Gov. Sarah Palin should think twice about using the term ‘middle class’ in her vice-presidential debate with Sen. Joe Biden on Thursday, even though Sen. Barack Obama criticized Sen. John McCain for not referring to the middle class during the first presidential debate. McCain used the term ‘Main Street’ to refer to the populace.
Obama’s newest media narrative is his ability on the economy. But Gerald Prante, writing for the nonpartisan Tax Foundation, says ‘middle class’ is a term economists “[r]arely use.” Instead, they use the term ‘middle income’ and that’s still a little wiggly because that can either mean the 20 percent of households with income in the middle or sometimes, the 60 percent who are in the middle. Sounds confusing, but Prante gives a good explanation. Who, exactly, is the middle class?
The middle can mean the 20 percent in the middle—40 percent of households earn more and 40 percent earn less. This interpretation is usually, Prante says, applied in academic literature.
But others interpret the middle as the middle 60 percent, with 20 percent earning more and 20 percent earning less.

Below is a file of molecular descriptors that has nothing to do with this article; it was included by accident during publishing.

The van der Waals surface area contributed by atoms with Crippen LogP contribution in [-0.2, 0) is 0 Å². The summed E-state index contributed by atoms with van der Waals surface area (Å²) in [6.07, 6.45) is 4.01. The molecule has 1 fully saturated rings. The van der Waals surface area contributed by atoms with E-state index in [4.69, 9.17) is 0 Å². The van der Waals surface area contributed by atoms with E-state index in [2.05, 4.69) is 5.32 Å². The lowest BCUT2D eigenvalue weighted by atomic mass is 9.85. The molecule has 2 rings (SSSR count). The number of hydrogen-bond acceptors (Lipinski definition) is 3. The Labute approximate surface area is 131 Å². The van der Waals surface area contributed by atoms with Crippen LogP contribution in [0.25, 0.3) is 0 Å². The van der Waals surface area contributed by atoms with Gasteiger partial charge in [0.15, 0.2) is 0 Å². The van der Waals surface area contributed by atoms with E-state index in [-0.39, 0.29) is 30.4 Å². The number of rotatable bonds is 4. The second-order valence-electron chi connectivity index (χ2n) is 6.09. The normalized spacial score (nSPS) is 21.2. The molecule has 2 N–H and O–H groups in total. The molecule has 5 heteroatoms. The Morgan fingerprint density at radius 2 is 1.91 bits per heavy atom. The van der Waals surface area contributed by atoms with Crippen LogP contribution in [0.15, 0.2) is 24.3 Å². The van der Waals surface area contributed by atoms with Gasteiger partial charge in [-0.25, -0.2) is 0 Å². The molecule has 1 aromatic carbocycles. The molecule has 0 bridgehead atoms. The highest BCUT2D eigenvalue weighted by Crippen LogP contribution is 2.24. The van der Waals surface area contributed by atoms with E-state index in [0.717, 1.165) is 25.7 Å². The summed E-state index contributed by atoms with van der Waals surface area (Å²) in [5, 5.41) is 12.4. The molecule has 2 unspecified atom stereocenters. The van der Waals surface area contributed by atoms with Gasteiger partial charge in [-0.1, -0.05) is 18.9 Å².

The middle 60 percent earnings range from $20,000 to $97,000.
What’s more interesting is the application we Americans use for ‘middle class.’ Prante said, “[a] recent Tax Foundation poll showed nearly 4 out of 5 Americans label themselves middle class.” Only 2 percent called themselves “upper class.”
I bring this matter up because media focuses on Obama's ability with the economy. McCain’s appropriation of the term “Main Street” is actually more accurate, at least in political terms, but there’s a social component to that usage as well.
Socially, the GOP addresses the populace as a whole, whereas the Democratic Party tends to align voters in categories by items such as race, gender and union affiliation. Simply put, McCain didn’t use the term ‘middle class’ because he chose a more accurate term and he wisely accepts that poor, rich or in between, we’re all equal. We are ‘Main Street,’ every one of us.
[Ed. note: Questions also arise about Obama's statement about lobbyists during the debate. Read a previous post about our fact check on that matter. Text and photo/Kay B. Day.]